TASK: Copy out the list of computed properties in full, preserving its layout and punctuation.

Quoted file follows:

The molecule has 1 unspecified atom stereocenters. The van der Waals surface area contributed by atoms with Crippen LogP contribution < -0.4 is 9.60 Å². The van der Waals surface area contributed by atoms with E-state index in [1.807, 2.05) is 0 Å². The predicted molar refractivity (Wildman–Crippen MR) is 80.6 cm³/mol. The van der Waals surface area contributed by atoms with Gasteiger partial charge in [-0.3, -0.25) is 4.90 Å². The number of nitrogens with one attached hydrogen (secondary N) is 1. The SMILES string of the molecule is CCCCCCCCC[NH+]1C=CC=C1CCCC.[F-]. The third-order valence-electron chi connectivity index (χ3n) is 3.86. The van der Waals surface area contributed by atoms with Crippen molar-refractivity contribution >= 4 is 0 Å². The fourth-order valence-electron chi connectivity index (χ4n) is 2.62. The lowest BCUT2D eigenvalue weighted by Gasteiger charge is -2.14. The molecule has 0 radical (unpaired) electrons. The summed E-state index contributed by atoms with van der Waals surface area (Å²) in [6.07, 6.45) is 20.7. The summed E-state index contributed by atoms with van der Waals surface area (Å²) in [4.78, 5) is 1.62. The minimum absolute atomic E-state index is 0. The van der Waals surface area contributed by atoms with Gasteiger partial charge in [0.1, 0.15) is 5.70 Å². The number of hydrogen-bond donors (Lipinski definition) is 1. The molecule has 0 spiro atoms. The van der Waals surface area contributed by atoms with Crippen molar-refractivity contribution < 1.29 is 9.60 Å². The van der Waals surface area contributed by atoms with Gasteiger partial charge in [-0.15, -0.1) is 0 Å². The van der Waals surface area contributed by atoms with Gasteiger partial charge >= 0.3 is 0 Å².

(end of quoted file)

The molecule has 1 unspecified atom stereocenters. The van der Waals surface area contributed by atoms with Crippen LogP contribution < -0.4 is 9.60 Å². The van der Waals surface area contributed by atoms with E-state index in [1.807, 2.05) is 0 Å². The predicted molar refractivity (Wildman–Crippen MR) is 80.6 cm³/mol. The van der Waals surface area contributed by atoms with Gasteiger partial charge in [-0.3, -0.25) is 4.90 Å². The number of nitrogens with one attached hydrogen (secondary N) is 1. The SMILES string of the molecule is CCCCCCCCC[NH+]1C=CC=C1CCCC.[F-]. The third-order valence-electron chi connectivity index (χ3n) is 3.86. The van der Waals surface area contributed by atoms with Crippen molar-refractivity contribution >= 4 is 0 Å². The fourth-order valence-electron chi connectivity index (χ4n) is 2.62. The lowest BCUT2D eigenvalue weighted by Gasteiger charge is -2.14. The molecule has 0 radical (unpaired) electrons. The summed E-state index contributed by atoms with van der Waals surface area (Å²) in [6.07, 6.45) is 20.7. The summed E-state index contributed by atoms with van der Waals surface area (Å²) in [4.78, 5) is 1.62. The minimum absolute atomic E-state index is 0. The van der Waals surface area contributed by atoms with Gasteiger partial charge in [0.1, 0.15) is 5.70 Å². The number of hydrogen-bond donors (Lipinski definition) is 1. The molecule has 0 spiro atoms. The van der Waals surface area contributed by atoms with Crippen molar-refractivity contribution < 1.29 is 9.60 Å². The van der Waals surface area contributed by atoms with Gasteiger partial charge in [-0.15, -0.1) is 0 Å². The van der Waals surface area contributed by atoms with Gasteiger partial charge >= 0.3 is 0 Å².